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Energy policy is hanging by a thread after the only credible company left to build nuclear reactors in Britain increased the price by 40 per cent to £7 billion each, The Times has learnt.

The soaring estimated costs could scupper the French state-backed EDF Energy’s project to build two reactors at Hinkley Point in Somerset. It would also leave Britain’s nuclear programme — and its energy policy — in tatters.

Ministers are relying on EDF Energy to build two reactors by the end of the decade to provide a secure supply of low-carbon power. The German companies E.ON and RWE have scrapped their plans to build as many as six reactors in the UK because they were unable to raise the cash.

EDF Energy will decide by the end of the year whether to proceed with the £14 billion plan, but experts said that the rising costs — and its parent company’s deteriorating financial position — made this less likely.

EDF Energy has briefed its partner Centrica about the internal cost review, which makes it even harder for the owner of British Gas to come on board. Speculation has mounted in recent weeks, fuelled by briefings by Centrica advisers, that the British company will pull out of the joint venture, for which it would have to pay a fifth of the costs. It is understood that the rise in costs for Hinkley Point is based in part on EDF Energy’s experience in building its first “third generation” modern reactor in Flamanville, France. The facility was supposed to be completed this year but is four years behind schedule. EDF Energy said last summer that it would cost €6 billion (£4.9 billion), compared with an original figure of €3.3 billion. It is understood that the cost is likely to increase.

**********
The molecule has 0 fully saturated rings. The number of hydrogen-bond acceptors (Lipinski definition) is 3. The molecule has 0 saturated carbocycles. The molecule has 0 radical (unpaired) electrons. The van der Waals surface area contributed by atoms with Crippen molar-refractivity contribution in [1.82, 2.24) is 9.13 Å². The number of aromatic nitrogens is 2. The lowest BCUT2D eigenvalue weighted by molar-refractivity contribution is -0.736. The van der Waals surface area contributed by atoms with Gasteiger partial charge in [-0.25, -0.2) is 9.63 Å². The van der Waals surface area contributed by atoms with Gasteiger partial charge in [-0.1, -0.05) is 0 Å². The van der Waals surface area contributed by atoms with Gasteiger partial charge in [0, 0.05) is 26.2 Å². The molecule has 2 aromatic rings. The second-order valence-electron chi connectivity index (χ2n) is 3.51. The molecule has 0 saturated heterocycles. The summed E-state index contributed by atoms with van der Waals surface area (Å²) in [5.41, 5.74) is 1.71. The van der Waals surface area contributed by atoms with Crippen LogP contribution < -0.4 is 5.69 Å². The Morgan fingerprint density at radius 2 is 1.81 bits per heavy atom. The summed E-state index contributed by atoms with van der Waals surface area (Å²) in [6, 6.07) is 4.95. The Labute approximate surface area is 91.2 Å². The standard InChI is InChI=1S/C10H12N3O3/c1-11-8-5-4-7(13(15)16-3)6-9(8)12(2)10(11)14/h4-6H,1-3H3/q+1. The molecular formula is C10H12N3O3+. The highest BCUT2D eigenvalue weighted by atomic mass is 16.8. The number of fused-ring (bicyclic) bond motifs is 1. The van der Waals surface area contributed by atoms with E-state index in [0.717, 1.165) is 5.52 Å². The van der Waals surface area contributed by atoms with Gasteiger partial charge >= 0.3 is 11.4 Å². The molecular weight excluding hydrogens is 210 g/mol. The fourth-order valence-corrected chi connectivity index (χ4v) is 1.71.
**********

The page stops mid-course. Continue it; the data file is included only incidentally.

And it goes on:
The private sector rarely builds reactors on time or on budget. EDF Energy, which is heavily indebted, underestimated the complexity involved in building the reactor based on the new EPR design from the French company Areva. The Fukushima nuclear disaster last year added to the delay and cost as EDF Energy had to run stress tests on the Flamanville site.

EDF Energy had promised to complete the first Hinkley Point reactor by 2017, but the plan is already behind schedule by at least two years.

The French company and Centrica have spent about £1 billion in preparing the Hinkley Point site. There are also proposals to build another pair of reactors in Suffolk. EDF Energy had hoped that it would be cheaper to build reactors in Britain as more experience was gained in building the EPR design.

But Simon Harrison, of the consultancy Mott MacDonald, said that the UK supply chain had no experience in carrying out the requisite civil works, such as pouring concrete for a reactor base. He said that the £14 billion price for the reactors would put even more pressure on the Government to offer big subsidies for nuclear power to persuade EDF Energy to go ahead.

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